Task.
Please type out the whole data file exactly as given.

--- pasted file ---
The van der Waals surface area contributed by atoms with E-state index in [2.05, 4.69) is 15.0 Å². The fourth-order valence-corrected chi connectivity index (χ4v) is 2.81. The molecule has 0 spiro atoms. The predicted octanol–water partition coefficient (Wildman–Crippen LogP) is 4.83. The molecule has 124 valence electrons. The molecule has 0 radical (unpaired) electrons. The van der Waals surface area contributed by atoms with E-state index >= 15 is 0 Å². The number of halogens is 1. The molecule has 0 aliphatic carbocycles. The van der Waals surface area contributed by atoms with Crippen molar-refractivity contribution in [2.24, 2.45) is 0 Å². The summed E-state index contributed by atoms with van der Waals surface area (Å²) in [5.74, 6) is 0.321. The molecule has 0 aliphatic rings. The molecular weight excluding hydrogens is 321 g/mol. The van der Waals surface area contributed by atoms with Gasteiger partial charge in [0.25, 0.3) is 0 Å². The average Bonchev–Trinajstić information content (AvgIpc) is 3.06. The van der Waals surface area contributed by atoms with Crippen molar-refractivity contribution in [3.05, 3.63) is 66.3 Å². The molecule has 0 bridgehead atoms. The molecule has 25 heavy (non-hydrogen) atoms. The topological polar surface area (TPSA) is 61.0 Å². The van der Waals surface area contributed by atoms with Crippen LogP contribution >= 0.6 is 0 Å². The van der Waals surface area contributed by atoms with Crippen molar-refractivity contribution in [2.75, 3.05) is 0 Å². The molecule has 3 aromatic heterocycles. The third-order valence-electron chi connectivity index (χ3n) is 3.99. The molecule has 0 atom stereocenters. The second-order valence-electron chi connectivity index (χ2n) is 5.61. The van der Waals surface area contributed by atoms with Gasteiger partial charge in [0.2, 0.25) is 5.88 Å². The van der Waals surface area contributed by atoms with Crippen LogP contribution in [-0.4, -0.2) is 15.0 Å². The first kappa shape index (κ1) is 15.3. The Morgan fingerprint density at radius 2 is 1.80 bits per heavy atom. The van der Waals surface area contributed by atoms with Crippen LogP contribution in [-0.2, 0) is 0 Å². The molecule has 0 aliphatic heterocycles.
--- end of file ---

The van der Waals surface area contributed by atoms with E-state index in [2.05, 4.69) is 15.0 Å². The fourth-order valence-corrected chi connectivity index (χ4v) is 2.81. The molecule has 0 spiro atoms. The predicted octanol–water partition coefficient (Wildman–Crippen LogP) is 4.83. The molecule has 124 valence electrons. The molecule has 0 radical (unpaired) electrons. The van der Waals surface area contributed by atoms with E-state index >= 15 is 0 Å². The number of halogens is 1. The molecule has 0 aliphatic carbocycles. The van der Waals surface area contributed by atoms with Crippen molar-refractivity contribution in [2.24, 2.45) is 0 Å². The summed E-state index contributed by atoms with van der Waals surface area (Å²) in [5.74, 6) is 0.321. The molecule has 0 aliphatic rings. The molecular weight excluding hydrogens is 321 g/mol. The van der Waals surface area contributed by atoms with Gasteiger partial charge in [0.25, 0.3) is 0 Å². The average Bonchev–Trinajstić information content (AvgIpc) is 3.06. The van der Waals surface area contributed by atoms with Crippen molar-refractivity contribution in [3.05, 3.63) is 66.3 Å². The molecule has 0 bridgehead atoms. The molecule has 25 heavy (non-hydrogen) atoms. The topological polar surface area (TPSA) is 61.0 Å². The van der Waals surface area contributed by atoms with Crippen LogP contribution >= 0.6 is 0 Å². The van der Waals surface area contributed by atoms with Crippen molar-refractivity contribution in [2.75, 3.05) is 0 Å². The molecule has 3 aromatic heterocycles. The third-order valence-electron chi connectivity index (χ3n) is 3.99. The molecule has 0 atom stereocenters. The second-order valence-electron chi connectivity index (χ2n) is 5.61. The van der Waals surface area contributed by atoms with Gasteiger partial charge in [0.2, 0.25) is 5.88 Å². The van der Waals surface area contributed by atoms with Crippen LogP contribution in [-0.4, -0.2) is 15.0 Å². The first kappa shape index (κ1) is 15.3. The Morgan fingerprint density at radius 2 is 1.80 bits per heavy atom. The van der Waals surface area contributed by atoms with Crippen LogP contribution in [-0.2, 0) is 0 Å². The molecule has 0 aliphatic heterocycles.